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Everyone Needs Exercise, Especially Breast Cancer Survivors

Everyone Needs Exercise, Especially Breast Cancer Survivors

Over the past few years, we’ve seen numerous studies that have shown the important role exercise can play in improving quality of life after a cancer diagnosis.

And we’ve known since 2005, that exercise might reduce the risk of a breast cancer recurrence— a finding that has been affirmed in more recent studies. (Studies have also shown that exercise and weight loss are key to breast cancer risk reduction.)

But many breast cancer patients are reluctant to exercise, due to fears that it might sap their energy or increase their risk of developing, or worsen symptoms of, lymphedema. And as a recent study published in the Journal of Pain and Symptom Management found, oncologists aren’t always taking the steps necessary to dispel these fears. Not only is it uncommon for oncologists to talk to their patients about exercise, but when they do, they don’t always take the time to give their patients specific suggestions about the type of exercise that might be best for them.

Studies have shown that women who exercised before their breast cancer diagnosis are more likely to exercise during and after treatment. But it’s important for women who have never exercised or who weren’t exercising to know that there are many reasons to start exercising after a cancer diagnosis.

If your doctors haven’t asked you about your exercise routine, you should certainly raise the topic. It’s also important to ask specific questions. Not everyone thinks of “exercise” in the same way.  Your local cancer center may offer special programs, or be able to refer you to someone who does. In addition, there are now YMCAs at 24 cities nationwide that offer Livestrong at the YMCA programs for adult cancer survivors taught by instructors trained in the elements of cancer, post rehab exercise, nutrition, and supportive cancer care. (Many of these classes are free.) You can learn more about these programs here.

Researchers are also conducting clinical trials that are investigating which types of exercise programs are best for breast cancer survivors. You can learn more about and how to enroll in these studies here.

The Love/Avon Army of Women is currently helping researchers find breast cancer survivors who are interested in these two exercise studies:

The BEAT Cancer Program Study

Open to breast cancer survivors who live near the University of Illinois at Urbana Champaign in Urbana, IL OR Southern Illinois University School of Medicine in Springfield. You can learn more about this study here.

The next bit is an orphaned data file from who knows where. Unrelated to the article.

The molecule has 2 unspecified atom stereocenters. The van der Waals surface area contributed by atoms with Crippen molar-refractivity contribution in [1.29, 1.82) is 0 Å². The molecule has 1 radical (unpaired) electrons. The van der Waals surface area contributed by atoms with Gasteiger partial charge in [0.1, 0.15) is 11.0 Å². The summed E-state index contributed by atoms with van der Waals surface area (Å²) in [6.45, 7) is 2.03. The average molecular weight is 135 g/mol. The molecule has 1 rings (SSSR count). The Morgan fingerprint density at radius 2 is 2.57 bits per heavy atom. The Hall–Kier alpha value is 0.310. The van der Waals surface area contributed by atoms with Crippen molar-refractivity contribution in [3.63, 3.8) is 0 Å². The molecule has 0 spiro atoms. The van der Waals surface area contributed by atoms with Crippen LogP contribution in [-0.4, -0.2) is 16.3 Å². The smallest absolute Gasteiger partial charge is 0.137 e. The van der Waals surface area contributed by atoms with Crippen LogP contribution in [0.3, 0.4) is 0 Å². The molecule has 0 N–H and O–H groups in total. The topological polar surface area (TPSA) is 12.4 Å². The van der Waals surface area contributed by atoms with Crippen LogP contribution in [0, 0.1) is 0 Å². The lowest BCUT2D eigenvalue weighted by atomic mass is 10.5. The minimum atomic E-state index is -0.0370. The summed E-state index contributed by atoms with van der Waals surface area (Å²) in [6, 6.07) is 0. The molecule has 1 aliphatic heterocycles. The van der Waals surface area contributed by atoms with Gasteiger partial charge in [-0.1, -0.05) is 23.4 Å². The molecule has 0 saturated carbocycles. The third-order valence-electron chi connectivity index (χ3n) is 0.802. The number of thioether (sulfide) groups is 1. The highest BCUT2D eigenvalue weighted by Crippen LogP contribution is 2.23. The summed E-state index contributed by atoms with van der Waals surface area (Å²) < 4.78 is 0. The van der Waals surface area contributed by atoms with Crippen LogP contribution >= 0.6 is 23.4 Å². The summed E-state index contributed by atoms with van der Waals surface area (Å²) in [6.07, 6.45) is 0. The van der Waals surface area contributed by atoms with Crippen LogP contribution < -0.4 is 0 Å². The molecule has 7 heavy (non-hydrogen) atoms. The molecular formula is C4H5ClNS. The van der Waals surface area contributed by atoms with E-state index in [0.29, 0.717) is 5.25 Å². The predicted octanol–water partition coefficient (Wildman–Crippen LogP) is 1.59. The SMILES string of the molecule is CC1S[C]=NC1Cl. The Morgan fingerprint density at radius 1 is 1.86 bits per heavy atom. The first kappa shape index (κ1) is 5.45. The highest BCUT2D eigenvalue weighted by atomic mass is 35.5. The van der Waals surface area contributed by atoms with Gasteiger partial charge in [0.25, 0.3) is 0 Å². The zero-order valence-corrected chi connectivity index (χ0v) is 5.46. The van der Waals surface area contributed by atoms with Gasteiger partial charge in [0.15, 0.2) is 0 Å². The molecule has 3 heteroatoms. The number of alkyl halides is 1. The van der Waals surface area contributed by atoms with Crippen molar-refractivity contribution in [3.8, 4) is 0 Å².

The Stepping STONE (Survivors Taking on Nutrition & Exercise) Study

Open to Black and African-American survivors living in the Washington D.C.–area. You can learn more about this study here.

As you can see, there are lots of opportunities to get moving!

Courtney said...

This is great! As a physical therapy student I completed a systematic literature review on the effects of an upper extremity exercise program for patients who are post breast cancer surgery (this was a few years ago). Long story short, the research and literature is scarce! This is an area that needs further studies as many specialists and doctors are not getting the info out to their patients! The physical and psychological benefits are immense! I hope you will continue to advocate for physical fitness in this population!!

Carol said...

I was so excited to read this!! I have always kept fit and exercised, but after going through breast cancer twice, I have picked it up ten fold. I work out hard 4 days a week, taking creative conditioning which is a cross fit workout (think 200 pushups, 100 burpees, run 3 miles, 35 lb kettlebells) …. after a one hour class of that I take muay thai boxing. I will be 59 in one month. I have gone thru lumpectomy, bilateral mastectomy, DIEP flap, latissmus dorsi flap, and all the inbetween surgeries of expander rejection, expanders again etc… total of 12 surgeries with all… I did not let any of this deter me from being the strongest I can be. This is my way of fighting cancers return. Exercise is my medicine. I am now finished w/my 5 year treatment of tamoxifen/aromasin…. Thanks Dr. Love for all you are doing in helping us to find the cure for this disease!!!!!

Cara said...

Thank you for highlighting the importance of exercise! As an exercise physiologist and breast cancer survivor I can’t stress the importance of moving enough! I have created a website dedicated to helping others stay physically active while preventing, treating and moving beyond cancer. Please come visit it and poke around at http://www.workingoutcancer.com ! And as always, thank you Dr. Love for your incredible work - be well.

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